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Friday, May 18, 2007

The good news is, Paul Wolfowitz is toast. The bad news is, George W. Bush will name his successor. There is so much instruction, moral and otherwise, in this one more disgraceful tale of what has become the most disgraceful—but also, unhappily, disastrous and destructive—government in the history of American government that one doesn’t know where to begin. In this case, we’ll move swiftly on from the masterminds (such as they are, since the notion of “mind” in regard to the current US administration is more rueful longing than realistic description) to the accomplices—or, to put it in terms more amenable to current American fashion (and flight from reality), the “codependents.”

Remembering a Soccer Legend: Ferenc Puskás, 1927-2006

News of Ferenc Puskás’s death on—of all days—November 17 last year brought back memories of the first time I saw him, and nearly kicked a ball to him. It was on a hot August afternoon at Panathênaikos’s home ground at Leôforos Alexandras in Athens, during a team training session. A little incongruous perhaps, given that Puskás acquired his legendary status as a player with star performances in the greatest stadiums of the world while competing in major tournaments. But for a 15-year old Athenian born when Puskás was already famous, it was good enough.

The Theatricality of Crime: Petros Martinides

Petros Martinides’s second book (see the first part of this essay, “Reflected Fates,” February 20) of his recent trilogy, H elpida pethainei teleutaia (Hope Dies Last, 2005), takes place during the summer of 2004, an unforgettable time, one can argue, in modern Greek history. For this was the summer that Greece, for the first time since 1896, had hosted the Olympic Games. But this event took place in the shadow of yet another event that has since been engraved into the collective Greek psyche. I am talking, of course, about the participation of the Greek national team in the European soccer championship (Euro 2004) in Portugal. Against even the most optimistic predictions, the team not only qualified for the second round of the tournament, but managed to go all the way to the final round and win the trophy in a memorable final game against the Portuguese host team (and one of the favorites).

All So Long Ago

This is a handsome show in every respect. Two hundred eighty-eight objects of all kinds—coins, vases, inscriptions, bronze figurines, even larger marble pieces—are augmented by a splendid catalogue in which photographs of the highest quality provide a permanent record and, in the case of items difficult to see, much welcomed enlargement. It is a luxury to study the photographed coins and small bronzes up close, as it were. The lines on the lekythoi are suddenly so distinct as they never seem to be when gazed at in the vitrines. The Onassis Cultural Center is a treasure not that well known. The exhibition hall is small, and the wallspace limited, but, in this show, the objects are arranged for maximum ease of viewing as well as for reasonably good circulation. Whenever museum burn-out threatens to descend, the visitor can escape to an adjacent cafe with the now only too ubiquitous waterfall. Some viewers will want to settle into the cafe with the catalogue, in which one can read longer, fuller versions of the captions affixed to the objects on display. Most visitors, I suspect, will want all the clarification they can get.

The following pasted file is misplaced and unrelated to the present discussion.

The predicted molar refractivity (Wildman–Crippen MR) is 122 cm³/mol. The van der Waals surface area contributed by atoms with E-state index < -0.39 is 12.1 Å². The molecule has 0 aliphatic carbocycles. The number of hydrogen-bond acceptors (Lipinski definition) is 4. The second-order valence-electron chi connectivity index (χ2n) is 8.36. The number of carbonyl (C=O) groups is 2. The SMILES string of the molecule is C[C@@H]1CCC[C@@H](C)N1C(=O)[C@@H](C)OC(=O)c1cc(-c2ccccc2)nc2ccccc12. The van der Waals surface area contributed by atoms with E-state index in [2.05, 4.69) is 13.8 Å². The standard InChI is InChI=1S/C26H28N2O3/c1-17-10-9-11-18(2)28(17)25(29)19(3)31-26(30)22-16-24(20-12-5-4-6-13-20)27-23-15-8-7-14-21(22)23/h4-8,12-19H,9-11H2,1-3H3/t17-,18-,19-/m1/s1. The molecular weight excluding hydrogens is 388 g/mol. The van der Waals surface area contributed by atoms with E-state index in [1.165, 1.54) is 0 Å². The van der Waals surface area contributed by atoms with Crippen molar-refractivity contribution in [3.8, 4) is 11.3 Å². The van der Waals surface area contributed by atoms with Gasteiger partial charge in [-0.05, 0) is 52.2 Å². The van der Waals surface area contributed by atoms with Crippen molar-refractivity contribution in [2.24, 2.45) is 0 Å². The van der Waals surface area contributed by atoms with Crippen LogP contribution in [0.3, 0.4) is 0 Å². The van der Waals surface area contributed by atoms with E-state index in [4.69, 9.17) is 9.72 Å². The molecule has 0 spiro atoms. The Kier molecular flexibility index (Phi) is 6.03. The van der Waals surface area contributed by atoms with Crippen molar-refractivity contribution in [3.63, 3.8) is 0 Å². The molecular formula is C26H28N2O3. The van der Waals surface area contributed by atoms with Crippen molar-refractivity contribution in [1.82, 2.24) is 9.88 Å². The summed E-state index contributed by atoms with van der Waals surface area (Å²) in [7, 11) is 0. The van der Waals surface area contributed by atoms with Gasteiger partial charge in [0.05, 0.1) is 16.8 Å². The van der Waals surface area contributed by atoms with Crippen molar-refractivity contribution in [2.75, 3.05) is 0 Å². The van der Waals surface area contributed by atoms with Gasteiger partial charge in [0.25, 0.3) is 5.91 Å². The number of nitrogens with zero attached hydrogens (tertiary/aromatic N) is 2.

Suicide is Painless

Y’all take it easy now. This isn’t Dallas. It’s Nashville. This is Nashville. You show ’em what we’re made of. They can’t do this here to us in Nashville. OK, everybody, sing. Come on somebody, sing. You sing.
—Haven Hamilton, after Barbara Jean is shot, Nashville

The anthem sung by the crowd following the impassioned plea above, as Robert Altman’s film comes to its piercing end, is a peculiar—and peculiarly American (this is Nashville, after all)—circling of the affective wagons. The chorus resounds in oxymoronically defiant resignation: “It don’t worry me. It don’t worry me./You may say that I ain’t free,/But it don’t worry me.”


Whispering Pines

Tina Karageorgi is an artist based in Greece who makes installations and intricate paintings that often involve collaged materials. Her work in no way connotes an active sense of classically Greek materials or themes; instead, she is part of an international idiom that is more aware of formal and transcultural identifications than of the expression of culturally specific subject matter. It is easy enough to reconcile the specificities of one’s background with the need for a larger, more inclusive communication; however, the gap between the two grows wider as the pressure of a kind of conformity develops in the art world, the result of globetrotting and international awareness brought about by the media, ambitious shows of artists foreign to the venue in which they are exhibited, and an agreed-upon postmodernism that tends to be all-inclusive from a stylistic point of view.